Buying of gold continues in China and India, but drop in western investors.

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In its annual commodities forecast, Citi Research posits that while this physical buying (much of it from Asia) is likely to limit the downside for gold prices over the year, the reasons western buyers (particularly institutional buyers) are getting out of the market are unlikely to change in the near term.

The first of these, the bank says, is that “inflation concerns/expectations have all but evaporated” According to the bank, the massive liquidity programmes at work in various countries throughout the world have significantly raised expectations of higher inflation over the last five years, but, it says, these fears have not been realized. As a result, “As inflation expectations evaporated, a negative trend between Central Bank balance sheet expansion and gold price trends has been established, most notably through Q3, though perhaps this could be explained by the extra austerity effect of the Government shut down through October,” Citi says.

That is not to say that inflation can’t or won’t come back. Nor does Citi believe that it won’t have a role to play in the future in supporting gold prices. But, it does say that, “while the US economy and much of the Western world operates well below any meaningful capacity constraints.

A driving force behind renewed gold investment. 

To this point it says, the bank’s economists expect inflation rates globally to rise only “very modestly” next year, from a PPP adjusted rate of 3.0% to 3.2%.

The second reason for the western indifference currently being shown to gold is that, according to the bank, the opportunity cost of holding gold as opposed to other assets is high. And, as a result, you are seeing funds moving out of gold and into other asset classes.

“Gold returns for the year are now down 24% versus the S&P 500 index up 24% over the same period,” the bank points out.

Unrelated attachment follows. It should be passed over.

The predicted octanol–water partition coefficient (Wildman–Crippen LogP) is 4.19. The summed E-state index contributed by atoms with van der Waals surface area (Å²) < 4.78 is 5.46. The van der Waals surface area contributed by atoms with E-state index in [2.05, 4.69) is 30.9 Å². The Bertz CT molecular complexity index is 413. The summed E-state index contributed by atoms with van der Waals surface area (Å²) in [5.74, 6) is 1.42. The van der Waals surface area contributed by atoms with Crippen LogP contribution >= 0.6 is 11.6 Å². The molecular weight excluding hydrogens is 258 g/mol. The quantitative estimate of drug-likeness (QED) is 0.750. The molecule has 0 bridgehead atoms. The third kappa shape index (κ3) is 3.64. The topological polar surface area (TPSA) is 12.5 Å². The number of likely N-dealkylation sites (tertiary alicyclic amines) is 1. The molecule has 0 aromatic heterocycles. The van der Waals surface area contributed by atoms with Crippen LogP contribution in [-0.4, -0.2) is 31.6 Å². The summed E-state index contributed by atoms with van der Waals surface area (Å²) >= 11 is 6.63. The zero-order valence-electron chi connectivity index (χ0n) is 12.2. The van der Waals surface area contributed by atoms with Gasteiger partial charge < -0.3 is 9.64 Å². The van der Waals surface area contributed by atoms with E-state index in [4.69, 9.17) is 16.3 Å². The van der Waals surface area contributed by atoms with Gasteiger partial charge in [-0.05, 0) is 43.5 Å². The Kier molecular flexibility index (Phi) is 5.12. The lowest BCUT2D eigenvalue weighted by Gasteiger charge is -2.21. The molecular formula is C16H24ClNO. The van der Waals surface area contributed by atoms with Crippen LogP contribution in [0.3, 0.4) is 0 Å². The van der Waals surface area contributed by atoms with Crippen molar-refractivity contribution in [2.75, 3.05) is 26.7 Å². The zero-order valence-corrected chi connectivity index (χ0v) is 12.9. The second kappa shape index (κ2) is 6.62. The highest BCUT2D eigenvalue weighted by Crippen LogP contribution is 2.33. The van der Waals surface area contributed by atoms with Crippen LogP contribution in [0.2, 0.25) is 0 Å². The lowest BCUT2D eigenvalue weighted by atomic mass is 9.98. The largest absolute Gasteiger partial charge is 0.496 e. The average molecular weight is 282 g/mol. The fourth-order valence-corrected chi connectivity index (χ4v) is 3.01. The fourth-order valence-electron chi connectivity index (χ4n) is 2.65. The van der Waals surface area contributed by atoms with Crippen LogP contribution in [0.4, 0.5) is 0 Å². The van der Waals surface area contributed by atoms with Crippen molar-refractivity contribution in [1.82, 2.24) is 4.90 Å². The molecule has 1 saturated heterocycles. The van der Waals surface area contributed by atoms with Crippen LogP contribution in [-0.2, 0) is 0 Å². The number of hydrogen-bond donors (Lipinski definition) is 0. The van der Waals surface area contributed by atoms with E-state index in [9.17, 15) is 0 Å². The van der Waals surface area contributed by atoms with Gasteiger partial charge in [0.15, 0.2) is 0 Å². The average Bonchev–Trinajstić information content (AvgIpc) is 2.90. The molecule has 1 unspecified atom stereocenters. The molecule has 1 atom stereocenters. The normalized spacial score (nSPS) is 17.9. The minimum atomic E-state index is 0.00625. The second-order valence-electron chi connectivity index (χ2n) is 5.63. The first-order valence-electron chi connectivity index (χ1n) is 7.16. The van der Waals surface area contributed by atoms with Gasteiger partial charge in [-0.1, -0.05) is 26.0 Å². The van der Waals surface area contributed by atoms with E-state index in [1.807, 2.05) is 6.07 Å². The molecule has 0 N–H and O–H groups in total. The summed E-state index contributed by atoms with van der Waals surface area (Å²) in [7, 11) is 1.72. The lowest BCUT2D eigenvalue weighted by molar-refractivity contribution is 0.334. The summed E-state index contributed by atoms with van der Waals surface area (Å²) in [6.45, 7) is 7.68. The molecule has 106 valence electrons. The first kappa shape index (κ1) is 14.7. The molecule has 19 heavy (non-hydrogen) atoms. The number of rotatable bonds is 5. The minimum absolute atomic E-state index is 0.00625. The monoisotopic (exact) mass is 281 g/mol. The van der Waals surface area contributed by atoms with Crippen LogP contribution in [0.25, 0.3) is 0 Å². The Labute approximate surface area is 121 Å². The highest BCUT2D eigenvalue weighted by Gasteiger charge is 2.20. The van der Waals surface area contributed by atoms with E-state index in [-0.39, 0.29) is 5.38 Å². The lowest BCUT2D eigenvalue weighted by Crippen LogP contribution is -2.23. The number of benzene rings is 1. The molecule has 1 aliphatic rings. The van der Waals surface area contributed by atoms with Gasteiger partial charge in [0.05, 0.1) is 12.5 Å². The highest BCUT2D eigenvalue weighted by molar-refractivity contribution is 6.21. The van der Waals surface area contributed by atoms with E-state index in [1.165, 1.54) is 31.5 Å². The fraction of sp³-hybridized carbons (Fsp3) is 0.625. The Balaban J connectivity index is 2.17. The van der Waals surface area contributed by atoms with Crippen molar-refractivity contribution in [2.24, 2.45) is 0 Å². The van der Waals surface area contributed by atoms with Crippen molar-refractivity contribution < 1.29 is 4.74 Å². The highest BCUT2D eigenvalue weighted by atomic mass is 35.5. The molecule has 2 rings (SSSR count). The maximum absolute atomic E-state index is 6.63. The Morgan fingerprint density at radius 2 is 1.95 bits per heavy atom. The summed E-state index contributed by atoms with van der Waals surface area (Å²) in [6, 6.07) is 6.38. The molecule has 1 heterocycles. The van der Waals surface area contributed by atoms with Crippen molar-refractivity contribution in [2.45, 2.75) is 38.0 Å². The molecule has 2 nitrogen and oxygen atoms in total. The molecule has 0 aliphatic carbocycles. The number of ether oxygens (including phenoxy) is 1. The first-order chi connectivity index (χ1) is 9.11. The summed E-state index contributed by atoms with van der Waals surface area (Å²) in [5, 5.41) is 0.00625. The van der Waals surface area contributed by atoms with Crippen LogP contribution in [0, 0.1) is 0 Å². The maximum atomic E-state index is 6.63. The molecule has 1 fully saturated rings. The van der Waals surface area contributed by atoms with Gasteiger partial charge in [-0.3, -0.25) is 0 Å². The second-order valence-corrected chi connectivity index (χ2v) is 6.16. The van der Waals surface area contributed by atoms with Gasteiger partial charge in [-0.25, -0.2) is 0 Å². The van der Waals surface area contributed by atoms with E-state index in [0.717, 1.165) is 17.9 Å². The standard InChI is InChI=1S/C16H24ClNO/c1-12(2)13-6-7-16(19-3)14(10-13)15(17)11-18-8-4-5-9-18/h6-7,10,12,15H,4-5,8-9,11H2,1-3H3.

It adds, “With economic recovery now the key investor focus, gradually improving macro data continue to support equity performance, and we see little possibility of a reversal of this trend.”

Will 2022 mark the return of the gold ETF investor?

Evidence for this trend, Citi says can be found in the significant outflows from gold ETFs since 2017. While the bank expects outflows to slow from here, it sees little prospect of the trend toward outflows reversing.

And, it says, it is not only institutionally held paper and physical ETF investments that are expected to struggle in the current environment. “We expect direct investment in physical bars to fall significantly next year, with projected uptake some 306 t lower that this year largely on lower Western world investor appetite.”

Others, like the World Gold Council’s Marcus Grubb, however, believe, that investors in gold ETFs could return to the fray next year.

Irrespective of which argument turns out to be correct, it is likely that much of the heavy lifting from a demand point of view will be done by Asia (China in particular) next year – a job the region has proven more than up for. But, as has been seen recently, that doesn’t always show up in the price.

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